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   The verterbal body is a favorite site of infection because of its good vascularity. Once infected its structural integrity can be affected causing it to collapse and compress on the sensitive spinal cord and roots.

      Just like any part of the body, the spine is very vulnerable to infection. Any structures in and around the spine can be infected.  The usual route is blood borne usually arising from another part of the body that is primarily infected.  The usual focus of infection is the vertebral body because it is a very vascular structure.  The earliest and most predominant symptom is pain. Fever may or may not be present. 

         Infection of the spine can be categorized  as acute or chronic.  The former is usually caused by pyogenic bacteria and the latter is usually caused by tuberculosis of the spine. The common denominator in spine infection is inflammation in and around the spine. This leads to the following signs and symptoms.
Pain           - is usually very severe and localized
                  to the infected level.  Patients have
                  a hard time finding a comfortable
                  position.  Simple body movements
                  create intense pain. Simply touching
                  the patient can elicit pain.

Weakness   - can be secondary to the general
                    constitutional symptoms of general
                    body malaise.  Medical evaluation
                    is needed to determine subtle signs
                    of weakness due to compression of
                    the spinal cord and nerve roots due
                    to accumulation of pus into the
                    spinal canal. 

Deformity   - deformity seldom occurs in infection
                   unless damage to the integrity of the
                   spine  anatomy  has  been  set  in.  
                   Acute  infection  seldom  causes 
                   deformity unless it is neglected.  It is
                   common  in  chronic tuberculosis  of 
                   spine  where  the  spine  anatomy
                   ​is slowly destroyed by the infection.
Cauda Equina Syndrome   - is a "surgical emergency."                      Patients would usually experience severe                      leg pains with sudden weakness of both                        lowers.  There would be an associated                          urinary or bowel incontinence.  This                              signifies severe cord compression that                          necessitates immediate decompressive                        surgery.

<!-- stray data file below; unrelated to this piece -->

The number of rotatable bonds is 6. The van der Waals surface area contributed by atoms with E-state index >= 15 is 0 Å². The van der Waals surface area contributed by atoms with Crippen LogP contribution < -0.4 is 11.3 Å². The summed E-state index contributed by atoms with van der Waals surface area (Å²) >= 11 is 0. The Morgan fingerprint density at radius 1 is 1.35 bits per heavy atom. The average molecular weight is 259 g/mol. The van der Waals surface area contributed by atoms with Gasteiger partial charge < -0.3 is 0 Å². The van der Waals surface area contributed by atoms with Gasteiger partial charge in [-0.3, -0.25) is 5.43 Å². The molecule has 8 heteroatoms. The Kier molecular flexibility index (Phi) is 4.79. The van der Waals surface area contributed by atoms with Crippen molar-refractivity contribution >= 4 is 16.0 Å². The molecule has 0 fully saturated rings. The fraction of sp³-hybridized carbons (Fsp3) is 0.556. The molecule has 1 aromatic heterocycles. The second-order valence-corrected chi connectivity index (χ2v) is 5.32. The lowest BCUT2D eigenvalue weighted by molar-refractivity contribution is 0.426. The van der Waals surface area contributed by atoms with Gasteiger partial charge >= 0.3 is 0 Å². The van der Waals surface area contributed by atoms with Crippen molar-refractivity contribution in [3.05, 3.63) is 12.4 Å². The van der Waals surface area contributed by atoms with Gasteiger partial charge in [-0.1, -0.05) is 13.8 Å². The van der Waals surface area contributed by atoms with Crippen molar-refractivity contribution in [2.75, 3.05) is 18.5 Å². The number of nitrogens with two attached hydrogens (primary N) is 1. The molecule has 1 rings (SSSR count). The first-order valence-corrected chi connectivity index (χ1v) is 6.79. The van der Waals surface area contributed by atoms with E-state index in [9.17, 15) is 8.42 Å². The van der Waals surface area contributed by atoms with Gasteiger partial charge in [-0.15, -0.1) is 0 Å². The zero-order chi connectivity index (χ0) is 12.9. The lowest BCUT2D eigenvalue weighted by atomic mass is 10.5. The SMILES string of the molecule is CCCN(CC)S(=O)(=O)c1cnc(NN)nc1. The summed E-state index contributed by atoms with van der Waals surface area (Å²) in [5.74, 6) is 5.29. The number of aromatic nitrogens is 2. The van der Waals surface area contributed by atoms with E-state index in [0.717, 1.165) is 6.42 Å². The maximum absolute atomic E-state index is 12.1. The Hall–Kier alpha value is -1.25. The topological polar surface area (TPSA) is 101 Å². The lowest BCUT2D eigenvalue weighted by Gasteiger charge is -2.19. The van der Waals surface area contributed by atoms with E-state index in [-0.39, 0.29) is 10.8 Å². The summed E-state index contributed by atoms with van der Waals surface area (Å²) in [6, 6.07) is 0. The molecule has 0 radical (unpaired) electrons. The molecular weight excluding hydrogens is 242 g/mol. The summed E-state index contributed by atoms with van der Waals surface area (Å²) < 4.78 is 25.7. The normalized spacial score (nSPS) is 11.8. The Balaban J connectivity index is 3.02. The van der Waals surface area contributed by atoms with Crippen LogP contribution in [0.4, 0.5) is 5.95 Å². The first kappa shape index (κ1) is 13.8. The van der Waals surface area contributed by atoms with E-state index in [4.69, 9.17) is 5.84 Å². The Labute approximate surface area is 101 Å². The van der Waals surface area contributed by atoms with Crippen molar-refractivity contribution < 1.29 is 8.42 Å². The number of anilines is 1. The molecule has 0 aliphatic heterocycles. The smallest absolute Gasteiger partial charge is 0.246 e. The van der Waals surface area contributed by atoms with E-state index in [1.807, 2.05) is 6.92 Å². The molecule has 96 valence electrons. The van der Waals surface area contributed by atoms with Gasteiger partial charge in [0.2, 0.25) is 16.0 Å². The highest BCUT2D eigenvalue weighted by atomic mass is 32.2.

Paralysis    -deformity or cauda equina syndrome                            usually precluded paralysis. Paralysis
                   is a late sequela usually due to neglect
                   of immediate treatment.  It is usually                            caused by compression of pus into the                          spinal canal, cord compression due  to
                   collapse of anatomy  and vascular
                   injury  due  to the  intense inflammatory                        process involved  iinfections.

      Once a verterbal body is invaded by infection, it can spread by contiguity to adjacent structures.  Pus can dissect up and down between the planes of the bones and ligaments.  There can be multiple level of involvement if proper treatment is not instituted.  Infection can create space occupying lesions that can compress the cord or thrombose vital circulation to the neural structures. Immediate medical attention can prevent the spread of infection and destruction of too many structures.

        When considering infections of the spine basic serological exams are needed.  Imaging exams may also help in the diagnoses and the demarcation of the geographic extent of the infection.  Your spine specialists would normally order one or combination of all these labs to fully evaluate your spine and offer the best management.

               Blood exam -       Complete Blood Count

                                             Erythrocyte Sedimentation Rate

                                             C- Reactive Proteins

               Imaging                - X-Rays
                                             - CT Scans
                                             - MRI with contrast medium

Copyright UPMC Spine Specialists (2012) Manila, Philippines

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Many illustrations in this Web Page were borrowed from open source Netter Anatomical Illustrations and the Sobotta Atlas of Human Anatomy.  However most of the original borrowed illustrations may not be recognized anymore.  Most of them were digitally modified and altered to serve the purposes of discussions and explanations contained within this web.

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